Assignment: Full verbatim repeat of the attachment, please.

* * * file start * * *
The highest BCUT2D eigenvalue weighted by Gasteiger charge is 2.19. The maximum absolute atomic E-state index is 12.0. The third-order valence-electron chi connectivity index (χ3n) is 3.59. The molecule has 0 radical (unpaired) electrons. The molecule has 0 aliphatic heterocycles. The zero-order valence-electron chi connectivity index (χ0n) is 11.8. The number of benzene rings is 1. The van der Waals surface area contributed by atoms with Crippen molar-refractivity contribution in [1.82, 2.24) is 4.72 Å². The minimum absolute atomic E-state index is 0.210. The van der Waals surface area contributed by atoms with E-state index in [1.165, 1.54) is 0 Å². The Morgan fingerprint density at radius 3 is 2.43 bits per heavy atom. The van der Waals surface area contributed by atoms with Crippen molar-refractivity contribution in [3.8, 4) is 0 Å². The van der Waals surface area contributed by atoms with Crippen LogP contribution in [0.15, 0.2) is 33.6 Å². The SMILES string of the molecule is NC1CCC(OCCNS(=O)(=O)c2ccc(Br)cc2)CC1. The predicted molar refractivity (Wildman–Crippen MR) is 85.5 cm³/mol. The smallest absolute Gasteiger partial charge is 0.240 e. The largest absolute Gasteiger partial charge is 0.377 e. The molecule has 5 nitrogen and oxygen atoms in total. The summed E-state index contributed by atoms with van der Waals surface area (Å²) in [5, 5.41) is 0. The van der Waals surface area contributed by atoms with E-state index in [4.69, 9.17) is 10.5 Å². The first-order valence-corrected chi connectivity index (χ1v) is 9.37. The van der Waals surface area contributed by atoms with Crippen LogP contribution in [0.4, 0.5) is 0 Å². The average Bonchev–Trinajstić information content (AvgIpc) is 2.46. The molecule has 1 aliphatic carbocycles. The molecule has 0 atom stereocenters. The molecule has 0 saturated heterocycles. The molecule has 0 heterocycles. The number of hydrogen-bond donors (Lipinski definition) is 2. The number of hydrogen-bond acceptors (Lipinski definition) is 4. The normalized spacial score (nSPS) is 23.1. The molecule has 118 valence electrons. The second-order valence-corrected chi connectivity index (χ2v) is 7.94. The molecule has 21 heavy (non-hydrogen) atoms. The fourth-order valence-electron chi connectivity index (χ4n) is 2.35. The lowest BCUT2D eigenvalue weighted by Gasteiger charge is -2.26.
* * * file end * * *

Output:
The highest BCUT2D eigenvalue weighted by Gasteiger charge is 2.19. The maximum absolute atomic E-state index is 12.0. The third-order valence-electron chi connectivity index (χ3n) is 3.59. The molecule has 0 radical (unpaired) electrons. The molecule has 0 aliphatic heterocycles. The zero-order valence-electron chi connectivity index (χ0n) is 11.8. The number of benzene rings is 1. The van der Waals surface area contributed by atoms with Crippen molar-refractivity contribution in [1.82, 2.24) is 4.72 Å². The minimum absolute atomic E-state index is 0.210. The van der Waals surface area contributed by atoms with E-state index in [1.165, 1.54) is 0 Å². The Morgan fingerprint density at radius 3 is 2.43 bits per heavy atom. The van der Waals surface area contributed by atoms with Crippen molar-refractivity contribution in [3.8, 4) is 0 Å². The van der Waals surface area contributed by atoms with Crippen LogP contribution in [0.15, 0.2) is 33.6 Å². The SMILES string of the molecule is NC1CCC(OCCNS(=O)(=O)c2ccc(Br)cc2)CC1. The predicted molar refractivity (Wildman–Crippen MR) is 85.5 cm³/mol. The smallest absolute Gasteiger partial charge is 0.240 e. The largest absolute Gasteiger partial charge is 0.377 e. The molecule has 5 nitrogen and oxygen atoms in total. The summed E-state index contributed by atoms with van der Waals surface area (Å²) in [5, 5.41) is 0. The van der Waals surface area contributed by atoms with E-state index in [4.69, 9.17) is 10.5 Å². The first-order valence-corrected chi connectivity index (χ1v) is 9.37. The van der Waals surface area contributed by atoms with Crippen LogP contribution in [0.4, 0.5) is 0 Å². The average Bonchev–Trinajstić information content (AvgIpc) is 2.46. The molecule has 1 aliphatic carbocycles. The molecule has 0 atom stereocenters. The molecule has 0 saturated heterocycles. The molecule has 0 heterocycles. The number of hydrogen-bond donors (Lipinski definition) is 2. The number of hydrogen-bond acceptors (Lipinski definition) is 4. The normalized spacial score (nSPS) is 23.1. The molecule has 118 valence electrons. The second-order valence-corrected chi connectivity index (χ2v) is 7.94. The molecule has 21 heavy (non-hydrogen) atoms. The fourth-order valence-electron chi connectivity index (χ4n) is 2.35. The lowest BCUT2D eigenvalue weighted by Gasteiger charge is -2.26.